piano technique

Maestro's 2018/19 Studio Challenges

Maestro's 2018/19 Studio Challenges

During my brainstorming, the following themes came through: technique, ear/rhythm/sight-reading, and practice frequency. To be honest, those are the key themes every year, but these are areas I really want my students to shine in this year. So, I had to tweak the student challenges and incentives a bit.

Reducing Hand and Wrist Tension at the Piano

Lately, I have been harping on my students about their wrist technique. Some are playing with locked wrists or excess hand tension, even with us working on it during their lessons. The bottom line is that we teachers can only help you so much in a lesson, the rest comes down to how you practice at home.

Here are a few videos by some of my esteemed colleagues on hand and wrist technique:

Irina Gorin and Wrist Relaxation Exercises:

I showed this to an intermediate student. He started to make some progress after viewing this. Irina has more useful videos on her YouTube Channel.

Josh Wright on Reducing Hand Tension

Although he still has some tension (those pesky octaves!), Josh does have some good points. Let's chalk it up to the fact that he's showing you a section that he is working on, so it's a work in progress.

Robert Estrin on Wrist Technique with Octaves:

Robert Estrin has a treasure chest of wonderful piano tutorials on his website. Every pianists should bookmark his site.

The Allan Fraser Institute's Lecture-Demonstration on Hand Tension and Proper Arm Weight Technique

Thanks to Brian Riker for sharing this one.

I promised my students that I would send them some clips to help them play with more relaxed wrists and a less hand tension.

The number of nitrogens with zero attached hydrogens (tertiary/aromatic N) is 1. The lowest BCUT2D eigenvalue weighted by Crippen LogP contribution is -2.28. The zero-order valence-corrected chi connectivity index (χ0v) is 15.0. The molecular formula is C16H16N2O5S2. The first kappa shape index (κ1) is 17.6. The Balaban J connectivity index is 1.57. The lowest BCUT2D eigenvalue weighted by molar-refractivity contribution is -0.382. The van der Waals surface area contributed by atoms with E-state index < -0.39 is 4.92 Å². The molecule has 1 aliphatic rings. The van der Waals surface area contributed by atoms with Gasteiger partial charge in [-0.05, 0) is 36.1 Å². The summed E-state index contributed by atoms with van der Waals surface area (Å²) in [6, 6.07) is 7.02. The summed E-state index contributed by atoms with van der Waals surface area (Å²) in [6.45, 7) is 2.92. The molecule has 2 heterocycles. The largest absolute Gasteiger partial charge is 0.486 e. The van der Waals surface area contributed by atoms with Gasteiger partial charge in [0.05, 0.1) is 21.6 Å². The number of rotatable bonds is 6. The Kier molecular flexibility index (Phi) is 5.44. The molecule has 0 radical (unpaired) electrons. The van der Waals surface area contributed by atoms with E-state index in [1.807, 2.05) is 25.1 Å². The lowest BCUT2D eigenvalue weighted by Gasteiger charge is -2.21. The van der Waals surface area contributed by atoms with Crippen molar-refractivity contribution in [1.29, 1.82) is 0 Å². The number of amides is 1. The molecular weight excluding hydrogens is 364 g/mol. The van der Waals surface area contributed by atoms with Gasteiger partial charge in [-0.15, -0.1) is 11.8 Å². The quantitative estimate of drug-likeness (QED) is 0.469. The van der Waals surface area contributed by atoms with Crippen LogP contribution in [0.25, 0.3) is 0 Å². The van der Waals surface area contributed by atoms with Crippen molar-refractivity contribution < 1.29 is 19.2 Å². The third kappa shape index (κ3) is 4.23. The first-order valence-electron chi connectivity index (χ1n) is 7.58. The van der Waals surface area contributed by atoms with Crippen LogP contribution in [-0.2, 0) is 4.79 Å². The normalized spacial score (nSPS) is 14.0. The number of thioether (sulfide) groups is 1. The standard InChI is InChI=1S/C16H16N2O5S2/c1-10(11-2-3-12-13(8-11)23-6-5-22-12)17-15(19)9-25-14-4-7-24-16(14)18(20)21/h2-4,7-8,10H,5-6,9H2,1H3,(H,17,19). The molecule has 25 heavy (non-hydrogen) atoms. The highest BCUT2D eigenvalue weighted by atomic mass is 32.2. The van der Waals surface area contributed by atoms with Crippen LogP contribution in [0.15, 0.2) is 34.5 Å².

Sometime during Christmas break, I will record some videos in which I deconstruct my piano technique. When I mentioned this to my students, they immediately asked if we could use the GoPro POV camera and the other cameras to film them as well. What a great way to analyze your basic piano technique!

I think I will start using an elastic band. Up to this point, I've either had my students put their hand on mine (or my forearm) to feel the arm weight and tension I use to play their trouble spots. Or, I'll hold their forearm and won't let go until I sense they have relaxed sufficiently.

We've been using imagery a lot too. That's something you might want to try if your teacher hasn't asked you to yet.

Last night, I asked a student to imagine that he was in a pool and he was dragging his arm back and forth in the water. Then, I asked him to imagine that his arms were made of air and that gravity was pulling his hand down towards the keys.

Make sure you stretch regularly to reduce hand tension and prevent musician injuries. Finally, I will leave you with something I say regularly to my students: Spongy wrists, firm fingertips.